“Cultures of Defeat”: Reflections on the Adoption of German Racial Anthropology and Racial Hygiene in Bulgaria (1878–1941)

Christian Promitzer

Abstract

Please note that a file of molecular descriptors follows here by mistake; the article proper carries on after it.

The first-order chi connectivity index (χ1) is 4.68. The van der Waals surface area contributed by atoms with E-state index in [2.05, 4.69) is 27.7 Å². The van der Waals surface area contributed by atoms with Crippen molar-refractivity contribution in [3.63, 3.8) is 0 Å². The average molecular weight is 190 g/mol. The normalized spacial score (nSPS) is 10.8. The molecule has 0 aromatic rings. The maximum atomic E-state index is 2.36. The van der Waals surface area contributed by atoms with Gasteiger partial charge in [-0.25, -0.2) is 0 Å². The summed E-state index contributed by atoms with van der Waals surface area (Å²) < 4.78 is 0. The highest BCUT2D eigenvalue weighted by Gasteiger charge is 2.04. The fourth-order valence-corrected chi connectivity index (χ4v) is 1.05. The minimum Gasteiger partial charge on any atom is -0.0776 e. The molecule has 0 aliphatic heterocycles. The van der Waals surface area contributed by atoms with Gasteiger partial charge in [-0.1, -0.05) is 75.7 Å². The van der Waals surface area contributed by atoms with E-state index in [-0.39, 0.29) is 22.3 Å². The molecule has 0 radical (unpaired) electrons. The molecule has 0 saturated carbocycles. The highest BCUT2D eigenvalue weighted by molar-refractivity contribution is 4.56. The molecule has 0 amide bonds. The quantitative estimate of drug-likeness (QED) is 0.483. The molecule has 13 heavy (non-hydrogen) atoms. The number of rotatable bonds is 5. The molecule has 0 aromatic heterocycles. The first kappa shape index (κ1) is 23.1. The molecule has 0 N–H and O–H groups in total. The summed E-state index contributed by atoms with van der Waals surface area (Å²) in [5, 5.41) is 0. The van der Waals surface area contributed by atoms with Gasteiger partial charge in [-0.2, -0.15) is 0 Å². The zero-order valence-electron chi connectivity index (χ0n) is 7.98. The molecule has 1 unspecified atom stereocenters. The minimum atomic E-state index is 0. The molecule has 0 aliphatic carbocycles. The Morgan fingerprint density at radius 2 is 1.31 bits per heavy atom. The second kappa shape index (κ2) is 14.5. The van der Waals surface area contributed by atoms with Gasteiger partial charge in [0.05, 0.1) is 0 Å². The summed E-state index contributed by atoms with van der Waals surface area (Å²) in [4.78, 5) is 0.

Both (racial) physical anthropology and eugenics form different branches of bio-politics which concentrates upon the biological foundation of a nation. From the late 19th century up to the Second World War one can observe a close relationship between German and Bulgarian science. Therefore, it makes sense to examine this relationship with respect to the development of racial hygiene and eugenics in Bulgaria. At the turn of the 20th century, among the national variants of racial anthropology, the Bulgarian one was among the most advanced on the Balkan Peninsula. Its representatives, Ivan Basanovich, Stefan Vatev, and Krum Dronchilov were indeed largely influenced by Austrian and German anthropology (Rudolf Virchow, Johannes Ranke, Felix von Luschan). The German blueprint was also important for the further development of its Bulgarian offshoot from the late 1920s to the early 1940s – in particular with respect to serological mass examinations and anthropometric investigations. These took place under the guidance of the biologist Metodi Popov and were also published in Germany. But while science in Germany was soon brought into ideological line after 1933 by the Nazi regime, the political framework in Bulgaria still allowed for some elbowroom, so that up to the late 1930s debates with respect to the national “usefulness” of “racial science” were still possible in this country. The most docile Bulgarian adepts of a bio-political understanding of racial theory, in turn, gathered around the national branch of “racial hygiene” (rasova higiena). It is amazing, however, that in spite of their literal copying of German Rassenhygiene they hardly had any direct contact with German representatives of this approach, so that this movement – different from the example of Bulgarian racial anthropology – remained isolated and virtually unknown in Germany. The working hypothesis of the paper proceeds from the initial supposition that after the First World War, both the German and Bulgarian societies developed certain features of a “culture of defeat” (Wolfgang Schivelbusch), which in turn promoted the respective credit of racial anthropology, racial theories, and racial hygiene. It was mainly the different role of fascism in these two countries, however, which was responsible for the fact that German and Bulgarian anthropology and racial hygiene subsequently took different pathways.

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